- 6 Museum of Greek Popular Musical Instruments, Athens. A very interesting museum which includes exhibits of traditional Greek musical instruments, with recordings of most of them.
- 8 Museum of Kazakh Musical Instruments (Республиканский музей музыкальных инструментов им. Ыкыласа.), Almaty. Small museum with fine traditional facade; exhibits have descriptions in Kazakh, Russian and English.
- 9 Whittaker's Music Museum, Waiheke Island. Collection of accordions, pianos, organs and the like. Learn their history and the period they were made for.
- 10 Music Museum, Basel. The museum is part of the Basel Historical Museum, and has a collection of 650 instruments including a drum dating from 1571.
- 11 Gurminj Museum of Musical Instruments (Gurminj Museum, Музей музыкальных инструментов), Dushanbe. This small museum has an interesting variety of Central Asian musical instruments as string instruments example: rubab, Pamiri rubab, tanbur, dutor, setor, qashqar, and ghizhak. There are also number of drums such as tabl, daf, and doyra. That alone is worth a peek if you like instruments, but better still is to go when a musical or cultural event is being held, or hope to catch the folk musicians who practice there and can demo many of the instruments in the collection.
- 12 Bate Collection of Musical Instruments, Oxford. Museum with a collection of 2000 instruments, run by the University of Oxford. The collection focuses on orchestral instruments. free.
- 13 Royal College of Music, South Kensington, London, firstname.lastname@example.org. The free museum houses instruments dating back to the 15th century with several unusual pieces. Performances by students, professors or visitors are often free.
- 14 The Musical Museum, West London. Something of an undiscovered gem. The museum houses a vast collection of working automatic musical instruments, from barrel organs to player pianos and beyond. Tours are highly recommended, as is the opportunity to listen to the Mighty Wurlitzer. The venue also hosts occasional cinema screenings of classic films (preceded by music from the Mighty Wurlitzer, or - in the case of silent film - accompanied by it). Among the unusual (and hard-to-find) items usually available in the gift shop are clocks made from 78 rpm shellac discs, and original player piano rolls.
- 15 St Cecilia's Hall - Concert Room and Music Museum, Edinburgh Old Town. St Cecilia's Hall is Scotland's oldest purpose-built concert hall. It opened in 1763 and has the University of Edinburgh collection of historic musical instruments (16th to 20th century) that focuses mostly on instruments no longer in use today. Concerts and other events take place in the concert room.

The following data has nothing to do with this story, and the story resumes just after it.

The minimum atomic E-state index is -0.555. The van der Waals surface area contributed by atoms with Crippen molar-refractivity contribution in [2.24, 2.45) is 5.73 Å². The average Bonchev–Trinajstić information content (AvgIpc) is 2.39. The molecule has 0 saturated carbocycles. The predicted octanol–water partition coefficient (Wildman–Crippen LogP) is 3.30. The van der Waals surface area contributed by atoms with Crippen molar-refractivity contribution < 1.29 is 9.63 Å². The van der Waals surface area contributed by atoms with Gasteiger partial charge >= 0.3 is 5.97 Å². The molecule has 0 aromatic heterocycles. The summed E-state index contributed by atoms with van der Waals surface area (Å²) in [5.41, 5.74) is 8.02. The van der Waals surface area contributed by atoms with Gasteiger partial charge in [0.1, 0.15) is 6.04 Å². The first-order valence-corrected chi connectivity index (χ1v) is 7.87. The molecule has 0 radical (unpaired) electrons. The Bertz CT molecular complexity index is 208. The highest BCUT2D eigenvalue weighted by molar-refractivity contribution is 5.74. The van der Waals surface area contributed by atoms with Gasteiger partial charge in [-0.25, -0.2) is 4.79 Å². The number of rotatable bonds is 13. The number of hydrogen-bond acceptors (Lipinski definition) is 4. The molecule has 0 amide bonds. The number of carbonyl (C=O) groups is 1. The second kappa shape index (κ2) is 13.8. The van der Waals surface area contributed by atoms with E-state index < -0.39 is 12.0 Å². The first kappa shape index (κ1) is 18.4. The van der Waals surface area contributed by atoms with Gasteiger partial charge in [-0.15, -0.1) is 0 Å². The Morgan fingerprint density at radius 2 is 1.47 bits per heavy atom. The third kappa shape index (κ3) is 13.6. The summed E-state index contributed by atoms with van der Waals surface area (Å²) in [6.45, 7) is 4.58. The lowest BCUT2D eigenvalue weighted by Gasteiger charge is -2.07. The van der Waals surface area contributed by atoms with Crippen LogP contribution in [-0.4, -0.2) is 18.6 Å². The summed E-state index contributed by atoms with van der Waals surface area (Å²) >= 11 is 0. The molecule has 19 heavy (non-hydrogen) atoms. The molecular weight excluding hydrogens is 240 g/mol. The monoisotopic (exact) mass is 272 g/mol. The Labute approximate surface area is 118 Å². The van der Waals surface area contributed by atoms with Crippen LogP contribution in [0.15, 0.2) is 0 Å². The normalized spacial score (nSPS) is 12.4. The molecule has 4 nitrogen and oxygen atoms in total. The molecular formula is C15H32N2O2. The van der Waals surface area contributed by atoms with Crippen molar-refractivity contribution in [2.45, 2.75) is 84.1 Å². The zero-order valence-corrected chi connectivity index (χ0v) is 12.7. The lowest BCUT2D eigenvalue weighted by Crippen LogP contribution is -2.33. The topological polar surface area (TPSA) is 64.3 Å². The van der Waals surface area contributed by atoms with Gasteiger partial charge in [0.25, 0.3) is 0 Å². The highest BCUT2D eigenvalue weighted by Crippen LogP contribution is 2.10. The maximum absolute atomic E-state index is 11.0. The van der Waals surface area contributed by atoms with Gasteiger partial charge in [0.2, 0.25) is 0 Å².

- 16 The Museum of Piping, Glasgow. The home of the bagpipes shows 300 years of piping history, mainly showing Scottish bagpipes, but also showing Northumbrian pipes and some from Poland, Hungary, Italy and Spain, and teaches piping.
United States of America
- 17 American Banjo Museum, Downtown Oklahoma City, Oklahoma. A world class museum dedicated to celebrating the music and heritage of the banjo. See the largest collection of banjos on public display in the world and witness the history of the banjo from its African roots, throughout its heyday during the Roaring 20s to its present day voice in bluegrass, folk and world music.
- 18 DeBence Antique Music World, Franklin, Pennsylvania. A museum dedicated to antiques related to music, such as phonographs, organs, and player pianos. Not only do visitors get to learn about the music-makers, you also get to hear all of them played.
- 19 Metropolitan Museum of Art (The Met), Manhattan, Central Park. Its large and varied Music Department contains historical instruments from many parts of the world. One highlight is a beautiful, ornately decorated fortepiano made by Bartolomeo Cristofori, the man credited with the invention of the piano c. 1700. Some of the historical instruments are used in performances at the museum, or if you're a professional musician, you may be able to get permission to play one; email ahead to inquire.
- 20 Musical Instrument Museum (MIM), Phoenix, Arizona. Has many exhibits where you can see and hear the history of music from around the world. There's also a room for kids of all ages to try out instruments.
- 21 National Music Museum (NMM), Vermillion (South Dakota). The NMM's renowned collections, which include more than 15,000 American, European, and non-Western instruments from all cultures and historical periods, are among the world's most inclusive. They include many of the earliest, best preserved, and historically most important instruments known to survive.
- 22 Yale Collection of Musical Instruments, New Haven, Connecticut. Collection established in 1900, with later additions.